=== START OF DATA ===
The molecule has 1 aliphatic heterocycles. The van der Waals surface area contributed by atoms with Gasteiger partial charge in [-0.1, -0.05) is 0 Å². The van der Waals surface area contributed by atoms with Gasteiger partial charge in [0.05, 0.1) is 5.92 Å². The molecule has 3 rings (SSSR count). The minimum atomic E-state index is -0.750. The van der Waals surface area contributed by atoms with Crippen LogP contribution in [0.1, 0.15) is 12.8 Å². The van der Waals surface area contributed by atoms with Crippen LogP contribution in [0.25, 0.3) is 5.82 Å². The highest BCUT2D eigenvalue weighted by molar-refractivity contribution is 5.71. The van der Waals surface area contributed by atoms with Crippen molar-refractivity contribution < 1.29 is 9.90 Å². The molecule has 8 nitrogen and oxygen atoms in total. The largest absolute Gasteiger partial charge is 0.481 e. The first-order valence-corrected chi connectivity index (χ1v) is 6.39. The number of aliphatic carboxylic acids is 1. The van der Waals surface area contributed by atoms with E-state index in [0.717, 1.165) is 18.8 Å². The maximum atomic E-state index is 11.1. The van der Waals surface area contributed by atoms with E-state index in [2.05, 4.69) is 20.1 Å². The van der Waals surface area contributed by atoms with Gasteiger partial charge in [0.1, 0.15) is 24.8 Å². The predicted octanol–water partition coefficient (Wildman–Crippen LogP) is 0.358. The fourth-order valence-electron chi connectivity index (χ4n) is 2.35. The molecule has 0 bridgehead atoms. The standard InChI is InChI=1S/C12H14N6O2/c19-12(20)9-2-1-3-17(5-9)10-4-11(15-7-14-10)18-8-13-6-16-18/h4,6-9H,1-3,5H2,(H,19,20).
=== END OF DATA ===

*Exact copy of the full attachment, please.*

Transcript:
The molecule has 1 aliphatic heterocycles. The van der Waals surface area contributed by atoms with Gasteiger partial charge in [-0.1, -0.05) is 0 Å². The van der Waals surface area contributed by atoms with Gasteiger partial charge in [0.05, 0.1) is 5.92 Å². The molecule has 3 rings (SSSR count). The minimum atomic E-state index is -0.750. The van der Waals surface area contributed by atoms with Crippen LogP contribution in [0.1, 0.15) is 12.8 Å². The van der Waals surface area contributed by atoms with Crippen LogP contribution in [0.25, 0.3) is 5.82 Å². The highest BCUT2D eigenvalue weighted by molar-refractivity contribution is 5.71. The van der Waals surface area contributed by atoms with Crippen molar-refractivity contribution < 1.29 is 9.90 Å². The molecule has 8 nitrogen and oxygen atoms in total. The largest absolute Gasteiger partial charge is 0.481 e. The first-order valence-corrected chi connectivity index (χ1v) is 6.39. The number of aliphatic carboxylic acids is 1. The van der Waals surface area contributed by atoms with E-state index in [0.717, 1.165) is 18.8 Å². The maximum atomic E-state index is 11.1. The van der Waals surface area contributed by atoms with E-state index in [2.05, 4.69) is 20.1 Å². The van der Waals surface area contributed by atoms with Gasteiger partial charge in [0.1, 0.15) is 24.8 Å². The predicted octanol–water partition coefficient (Wildman–Crippen LogP) is 0.358. The fourth-order valence-electron chi connectivity index (χ4n) is 2.35. The molecule has 0 bridgehead atoms. The standard InChI is InChI=1S/C12H14N6O2/c19-12(20)9-2-1-3-17(5-9)10-4-11(15-7-14-10)18-8-13-6-16-18/h4,6-9H,1-3,5H2,(H,19,20).